Family vacations are something I think we all look forward to. It’s a time to just be together as a family.  I’m sure everyone has that one trip they’ll never forget.  I’ve sat through countless slide reels of my grandparents vacations from when my mom was a kid.  The process of documenting and sharing those moments sure has changed. According to Statista in 2016, there were 21.3 million smart phone users in Canada.  That’s a whole bunch of cameras ready to take pictures and post them on social media without even leaving the beach.

Here’s a couple cool social media facts for you:
Facebook – 1.94 billion monthly active users as of March 31, 2017
Twitter – 313 million active users – 2017
Instagram – 700 million active users – May 29, 2017

What does this have to do with security?  Let me show you an example:

People constantly post pictures of their loaded up car, tweet about how they’ll miss their pets, or share an article about things to see at the Grand Canyon before a vacation.

Lets say you have 200 Facebook friends and post that picture of your luggage at the door.
All 200 of your friends can see it.  They can also like or comment.
Sally comments “Have a great trip!! We’ll see you in two weeks” – Now all of her friends can see it – Add all 350 people who she’s friends with.
Frank (who knows Sally but not you) gives it a like – His 150 friends can now see it.
You just told 700 people that your house is going to be empty for two weeks.  What if Frank has someone in his friends who’s a bad guy?

How’s that for a breach in security?  I encourage you to think twice before posting details about your vacation before you leave.  You never know who’s looking at those posts.

Give me a call or email so we can discuss some of the many options we have available to help you keep what matters most safe while you’re away.  We have everything from smart phone enabled alarm systems to chains and padlocks.

Mike Pagnutti
President
705-675-1003
1-800-565-0887

The Water Could Be Rising

Spring is in the air!  It’s the season to open up the windows to hear the birds and neighborhood kids splashing in the puddles.  The grass is wet and the sump pump is working to keep your basement dry.

Last spring I heard my sump pump running…and running…and running.  Much longer than usual.  I decided to see what was going on.  It was working and cycling normally, but for some reason, it had decided to take a little vacation at some point and wait to start working again.  The carpet wasn’t wet but it came up a good 10″ higher than it ever should have.

It started me thinking.  What if it took a permanent vacation while I was at work? What would happen to my basement? I decided to look into possible solutions.  Maybe it’s time you did the same.

This is around the time of year that sump pumps and backup kits start hitting the box store sale flyers.  It can be as simple as a battery backup to a whole second pump assembly. I opted to change our pump for a new model, battery backup, and flood sensor.  That’s right! We installed a flood sensor and tied it into our alarm system.  I’ll get a phone call from the monitoring station before the water even makes it to the carpet!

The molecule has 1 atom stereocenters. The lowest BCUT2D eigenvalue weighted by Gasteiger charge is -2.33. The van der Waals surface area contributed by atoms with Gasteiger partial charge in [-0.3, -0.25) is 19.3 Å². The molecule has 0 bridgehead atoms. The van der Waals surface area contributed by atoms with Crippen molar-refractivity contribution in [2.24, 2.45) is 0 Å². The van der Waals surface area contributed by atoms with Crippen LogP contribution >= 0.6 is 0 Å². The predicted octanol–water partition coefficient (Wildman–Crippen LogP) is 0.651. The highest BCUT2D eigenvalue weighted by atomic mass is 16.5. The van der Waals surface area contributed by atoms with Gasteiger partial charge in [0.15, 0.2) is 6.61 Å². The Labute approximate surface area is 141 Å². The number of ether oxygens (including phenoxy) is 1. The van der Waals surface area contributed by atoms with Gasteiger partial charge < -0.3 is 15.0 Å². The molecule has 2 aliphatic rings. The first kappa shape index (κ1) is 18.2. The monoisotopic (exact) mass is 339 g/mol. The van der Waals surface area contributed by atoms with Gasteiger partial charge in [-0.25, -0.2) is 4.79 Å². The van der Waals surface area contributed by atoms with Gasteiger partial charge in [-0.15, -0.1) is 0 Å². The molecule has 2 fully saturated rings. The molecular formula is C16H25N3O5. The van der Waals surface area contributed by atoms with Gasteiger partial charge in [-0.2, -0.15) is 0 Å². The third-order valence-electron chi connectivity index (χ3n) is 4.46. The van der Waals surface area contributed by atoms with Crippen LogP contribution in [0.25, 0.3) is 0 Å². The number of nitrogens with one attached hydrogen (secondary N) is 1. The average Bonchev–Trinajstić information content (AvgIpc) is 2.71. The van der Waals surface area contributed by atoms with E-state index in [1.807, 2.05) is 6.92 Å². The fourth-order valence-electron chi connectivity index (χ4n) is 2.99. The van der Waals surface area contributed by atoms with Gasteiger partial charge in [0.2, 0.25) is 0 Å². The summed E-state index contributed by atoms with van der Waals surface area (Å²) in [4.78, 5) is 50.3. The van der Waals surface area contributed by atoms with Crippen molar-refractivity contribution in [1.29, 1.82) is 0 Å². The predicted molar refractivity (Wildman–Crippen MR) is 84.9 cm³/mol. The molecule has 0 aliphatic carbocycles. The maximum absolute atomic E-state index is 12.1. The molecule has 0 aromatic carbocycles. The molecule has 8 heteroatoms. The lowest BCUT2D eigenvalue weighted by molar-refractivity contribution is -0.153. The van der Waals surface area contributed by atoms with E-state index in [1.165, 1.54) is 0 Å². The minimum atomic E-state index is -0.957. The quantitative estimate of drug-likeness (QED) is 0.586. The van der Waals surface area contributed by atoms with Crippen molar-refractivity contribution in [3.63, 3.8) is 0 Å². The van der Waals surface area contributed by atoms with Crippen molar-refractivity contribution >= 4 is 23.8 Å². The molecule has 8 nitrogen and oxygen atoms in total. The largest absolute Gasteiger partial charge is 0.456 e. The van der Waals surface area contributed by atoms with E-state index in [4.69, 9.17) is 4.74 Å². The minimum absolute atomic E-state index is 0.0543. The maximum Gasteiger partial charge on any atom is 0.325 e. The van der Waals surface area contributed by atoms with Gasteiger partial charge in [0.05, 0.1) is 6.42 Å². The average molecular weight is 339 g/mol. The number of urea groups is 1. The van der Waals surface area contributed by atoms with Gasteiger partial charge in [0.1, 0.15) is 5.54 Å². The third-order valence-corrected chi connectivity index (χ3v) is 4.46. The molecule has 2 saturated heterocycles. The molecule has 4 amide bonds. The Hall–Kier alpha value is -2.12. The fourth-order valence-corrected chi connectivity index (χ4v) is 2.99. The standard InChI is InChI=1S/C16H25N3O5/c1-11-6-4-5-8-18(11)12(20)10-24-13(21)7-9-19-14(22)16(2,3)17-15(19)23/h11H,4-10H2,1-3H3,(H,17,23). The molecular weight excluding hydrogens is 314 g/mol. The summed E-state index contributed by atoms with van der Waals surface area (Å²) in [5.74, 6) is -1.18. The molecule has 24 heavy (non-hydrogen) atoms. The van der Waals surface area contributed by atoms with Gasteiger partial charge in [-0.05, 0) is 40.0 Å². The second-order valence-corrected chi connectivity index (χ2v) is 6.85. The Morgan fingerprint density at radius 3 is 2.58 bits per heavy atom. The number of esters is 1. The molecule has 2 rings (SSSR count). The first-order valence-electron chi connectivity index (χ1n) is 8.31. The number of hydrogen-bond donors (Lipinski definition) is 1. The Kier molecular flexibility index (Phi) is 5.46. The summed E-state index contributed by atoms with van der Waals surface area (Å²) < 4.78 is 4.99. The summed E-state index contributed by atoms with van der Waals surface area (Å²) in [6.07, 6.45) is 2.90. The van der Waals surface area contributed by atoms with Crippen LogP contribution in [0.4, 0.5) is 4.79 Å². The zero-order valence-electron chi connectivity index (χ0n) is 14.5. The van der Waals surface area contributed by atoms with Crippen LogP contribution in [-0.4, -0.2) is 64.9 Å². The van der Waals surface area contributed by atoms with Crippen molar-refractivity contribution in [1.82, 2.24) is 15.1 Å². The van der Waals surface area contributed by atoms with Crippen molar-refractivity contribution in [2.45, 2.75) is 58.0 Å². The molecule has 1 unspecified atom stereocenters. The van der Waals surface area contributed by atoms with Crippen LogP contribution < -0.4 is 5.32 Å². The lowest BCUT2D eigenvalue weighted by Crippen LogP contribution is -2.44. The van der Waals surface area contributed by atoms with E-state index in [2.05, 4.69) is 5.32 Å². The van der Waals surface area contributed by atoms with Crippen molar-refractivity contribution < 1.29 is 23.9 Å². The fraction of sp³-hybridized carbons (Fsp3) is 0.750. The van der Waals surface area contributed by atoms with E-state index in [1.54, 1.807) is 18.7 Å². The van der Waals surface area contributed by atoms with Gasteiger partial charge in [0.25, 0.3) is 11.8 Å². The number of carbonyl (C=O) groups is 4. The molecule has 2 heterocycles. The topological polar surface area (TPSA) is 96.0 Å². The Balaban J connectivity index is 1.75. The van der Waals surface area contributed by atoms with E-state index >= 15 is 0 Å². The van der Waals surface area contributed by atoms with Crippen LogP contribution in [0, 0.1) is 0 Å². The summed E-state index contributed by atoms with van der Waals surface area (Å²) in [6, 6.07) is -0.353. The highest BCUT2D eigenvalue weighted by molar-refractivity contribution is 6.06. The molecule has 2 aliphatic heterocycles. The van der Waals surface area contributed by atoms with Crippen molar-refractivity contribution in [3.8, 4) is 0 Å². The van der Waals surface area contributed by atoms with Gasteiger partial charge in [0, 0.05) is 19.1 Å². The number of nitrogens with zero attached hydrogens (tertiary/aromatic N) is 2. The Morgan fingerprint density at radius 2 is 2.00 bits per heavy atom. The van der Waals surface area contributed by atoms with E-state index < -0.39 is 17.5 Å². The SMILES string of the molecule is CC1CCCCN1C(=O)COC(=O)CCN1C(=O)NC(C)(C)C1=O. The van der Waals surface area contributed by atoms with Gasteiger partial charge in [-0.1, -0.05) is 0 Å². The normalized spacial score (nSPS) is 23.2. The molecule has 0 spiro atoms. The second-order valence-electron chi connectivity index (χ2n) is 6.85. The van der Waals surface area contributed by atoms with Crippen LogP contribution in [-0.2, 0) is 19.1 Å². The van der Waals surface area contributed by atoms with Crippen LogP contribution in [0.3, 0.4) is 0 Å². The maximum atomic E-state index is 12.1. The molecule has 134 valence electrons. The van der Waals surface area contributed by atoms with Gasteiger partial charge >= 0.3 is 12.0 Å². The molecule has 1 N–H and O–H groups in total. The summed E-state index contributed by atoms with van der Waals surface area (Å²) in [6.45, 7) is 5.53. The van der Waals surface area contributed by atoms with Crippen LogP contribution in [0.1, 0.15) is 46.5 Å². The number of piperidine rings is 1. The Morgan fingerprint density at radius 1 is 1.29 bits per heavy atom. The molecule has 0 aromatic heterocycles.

What are you doing to keep what matters most safe? Are you keeping the flood waters at bay?

Give me a call or email if you want to talk about anything security related.  I’d love to hear from you.

Mike Pagnutti
President

m.pagnutti@northernsecurity.ca
705-675-1003
1-800-565-0887

Who’s Inside The House?

Anyone who knows me would say that I love technology.  I can unlock our front door from anywhere that has cell reception or WiFi.  I enjoy gadgets, relays, and automation.  Even if you’re like me, remember that keeping what matters most safe doesn’t always have to be some high tech and elaborate setup.

I was talking with a lifelong friend one day about these emails.  He mentioned his grandmothers “low tech” approach to home security.  She’s been a widow for as long as I’ve known her and has always been a resourceful, independent woman.  She kept a pair of her husbands old rubber boots and would periodically place them outside the door.  Nothing says someone is else in the house than a pair of dirty well used boots that couldn’t fit the sweet little lady who’s usually home.

You can take this idea one step further by setting an extra place at the table when you’re not home or if your closet is visible through the window in your front door, pick up an extra thrift store jacket and hang it up.

Simple or elaborate, the choice is yours.  The point is that you want to do something to keep the bad guys wondering who’s in the house.

Do you have any low tech ideas for home security?  I’d love to hear them.  Reply in the comments or give me a call to talk about anything security related.

Mike Pagnutti
President
705-675-1003
1-800-565-0887